Posted by Timige, On 15 Nov, 2023 | Updated On 15 Nov, 2023 No Comments »
In this report, KUNLE ODEREMI examines the conduct of Saturday’s governorship elections held in three states in the light of the recurring issues of vote trading malfeasances and other forms of impunity associated with major elections in the country.
A major spectacle that was recorded in the November 11 governorship polls in three states: Imo, Kogi and Bayelsa was the splash of huge bales of local currency (Naira) running into millions, by suspected vote buyers. This dimension to off-cycle elections showed how daring those behind the infractions of the law against vote trading and buying had become. Despite the massive deployment by law enforcement agencies of personnel in the bid to ensure a seamless process, including the presence of anti-graft agencies, the political forces neck-deep in compromising the electorate still appeared undeterred. Other incidences of ballot snatching, stuffing, killings and holding hostage officials of the Independent National Electoral Commission (INEC) almost obfuscated most of whatever lessons the country has learnt after 24 years of returning to civil rule.
Voter inducement has graduated from being a minor ailment to a vicious virus and scourge ravaging the political space of the country. Hitherto more pronounced at the level of party primaries, vote trading has transcended the phenomenon of discreet actions. On the eve of the general election in February this year, the police authorities stunned the citizens after they tracked a politician with a large sum of foreign currency said to be meant to compromise the election. The police claimed that he was reportedly arrested with nearly $500,000 in U.S. bills in his car and a list of possible recipients for the money. Last Saturday, operatives of the Economic and Financial Crimes Commission (EFCC) arrested 14 suspected vote buyers in Otueke, Adawari playgrounds in Bayelsa State and at various polling units in Imo and Kogi States. Also, a total sum of N11,040, 000 comprising N9,310,000 intercepted from suspected vote buyers and sellers in Bayelsa and N1,730, 000 seized from electoral fraud suspects across Imo State, were also recovered.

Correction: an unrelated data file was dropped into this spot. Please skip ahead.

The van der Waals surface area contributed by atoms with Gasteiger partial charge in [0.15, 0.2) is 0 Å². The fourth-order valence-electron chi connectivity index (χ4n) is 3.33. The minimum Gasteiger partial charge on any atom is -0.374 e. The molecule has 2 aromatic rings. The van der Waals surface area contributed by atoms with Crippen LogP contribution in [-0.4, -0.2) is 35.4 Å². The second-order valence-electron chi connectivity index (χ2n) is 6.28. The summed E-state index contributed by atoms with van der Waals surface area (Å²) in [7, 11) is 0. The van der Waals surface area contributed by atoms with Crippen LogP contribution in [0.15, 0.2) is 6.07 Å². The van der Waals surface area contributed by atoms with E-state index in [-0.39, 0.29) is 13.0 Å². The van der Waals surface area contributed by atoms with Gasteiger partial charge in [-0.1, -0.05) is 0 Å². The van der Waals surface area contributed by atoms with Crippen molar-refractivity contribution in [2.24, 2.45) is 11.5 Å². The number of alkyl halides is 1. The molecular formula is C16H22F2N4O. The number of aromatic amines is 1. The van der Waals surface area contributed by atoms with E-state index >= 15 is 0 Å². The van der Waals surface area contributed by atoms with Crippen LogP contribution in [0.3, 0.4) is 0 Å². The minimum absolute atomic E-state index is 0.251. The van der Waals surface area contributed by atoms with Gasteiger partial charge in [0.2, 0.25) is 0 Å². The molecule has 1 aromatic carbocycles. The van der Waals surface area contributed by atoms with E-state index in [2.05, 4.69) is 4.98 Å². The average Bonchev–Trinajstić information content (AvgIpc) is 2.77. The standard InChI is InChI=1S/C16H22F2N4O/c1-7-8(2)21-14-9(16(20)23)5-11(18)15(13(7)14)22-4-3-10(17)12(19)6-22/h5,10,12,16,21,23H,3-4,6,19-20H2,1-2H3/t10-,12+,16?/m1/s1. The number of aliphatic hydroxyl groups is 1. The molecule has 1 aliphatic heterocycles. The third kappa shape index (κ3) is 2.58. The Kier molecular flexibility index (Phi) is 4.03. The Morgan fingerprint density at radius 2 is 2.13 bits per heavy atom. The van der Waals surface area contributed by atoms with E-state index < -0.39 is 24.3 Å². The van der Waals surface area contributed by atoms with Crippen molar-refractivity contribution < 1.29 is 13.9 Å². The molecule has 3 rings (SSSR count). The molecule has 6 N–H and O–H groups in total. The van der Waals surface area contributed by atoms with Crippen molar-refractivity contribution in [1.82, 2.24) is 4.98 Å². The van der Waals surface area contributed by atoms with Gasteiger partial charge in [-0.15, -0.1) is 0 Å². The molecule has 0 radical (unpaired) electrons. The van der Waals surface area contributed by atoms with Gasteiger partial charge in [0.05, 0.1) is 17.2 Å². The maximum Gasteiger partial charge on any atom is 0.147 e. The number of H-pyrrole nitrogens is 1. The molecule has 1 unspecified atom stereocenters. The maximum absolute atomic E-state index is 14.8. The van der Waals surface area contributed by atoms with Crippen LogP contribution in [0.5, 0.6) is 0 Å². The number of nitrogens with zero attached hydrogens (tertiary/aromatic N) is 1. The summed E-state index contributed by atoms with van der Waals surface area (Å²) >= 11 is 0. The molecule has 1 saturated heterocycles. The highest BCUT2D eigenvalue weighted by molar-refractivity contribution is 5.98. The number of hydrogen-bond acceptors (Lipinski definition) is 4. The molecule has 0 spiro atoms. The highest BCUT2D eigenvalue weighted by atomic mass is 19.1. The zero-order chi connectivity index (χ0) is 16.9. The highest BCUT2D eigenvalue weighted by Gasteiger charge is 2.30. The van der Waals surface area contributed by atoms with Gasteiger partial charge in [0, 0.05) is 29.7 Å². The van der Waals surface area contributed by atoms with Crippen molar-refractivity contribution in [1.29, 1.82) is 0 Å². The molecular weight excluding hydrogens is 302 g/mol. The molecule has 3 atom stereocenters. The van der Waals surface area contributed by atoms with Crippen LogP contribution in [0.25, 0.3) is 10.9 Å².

In another operation, one of the anti-graft agencies said it seized 32.4 million naira, or about $70,000, which it asserted was meant for vote buying in Lagos. Whereas the police said one suspect was already in custody, they did not release the identity of the individual or say whether the suspect and his accomplices were acting on behalf of a party. The Independent Corrupt Practices and Other Related Offences Commission (ICPC) also said its operatives apprehended four vote buyers in Sokoto and Katsina States during the governorship and House of Assembly elections.
Several cases of arrests were also captured in the media during previous elections, but with the trend subsisting, ostensibly due to partial or lack of diligent prosecution of the culprits. But more fundamental is the lethargy on display by the authorities to go beyond the arrest of the perceived middlemen by tracking the real sponsors and syndicate behind the flagrant subversion of the nation’s laws. There is no evidence to prove so far that any of the sponsors has been uncovered and made to pay for his action, leading to insinuations that they could be among the top notch in the society within and outside the major political parties categorised as sacred cows or the untouchables.
Vote buying, according to experts, is a factor of desperation by desperate politicians to win at all cost. They stake all they can mobilise to get to elective offices; to them, the end justifies the means. Coupled with this is the fact the negative impact of government policies have continued to weaken the purchasing powers of the critical mass of the Nigerian human population. The worsening level of poverty makes the majority of Nigerians vulnerable to political exploitation and manipulation. Another factor recently adduced for the political indulgence tagged vote buying is the progress being witnessed in the electoral system through the introduction of modern technology. Desperate politicians, therefore, have to evolve other ways of falsifying election results. Some observers claim that unethical practices on the part of other main stakeholders in the Nigerian project are culpable in the upsurge in the cases of money politics and vote buying to be precise. Alleged compromise between a few individuals in the cohesive arm of government and politicians is believed to a causative factor. Some pundits also said access to free fund by political bigwigs, especially, easily allows such complicity with security agents and election officials. Given this scenario and other contributory factors, the battle to tame vote trading and track their main sponsors appears a Herculean task even for the anti-graft agencies.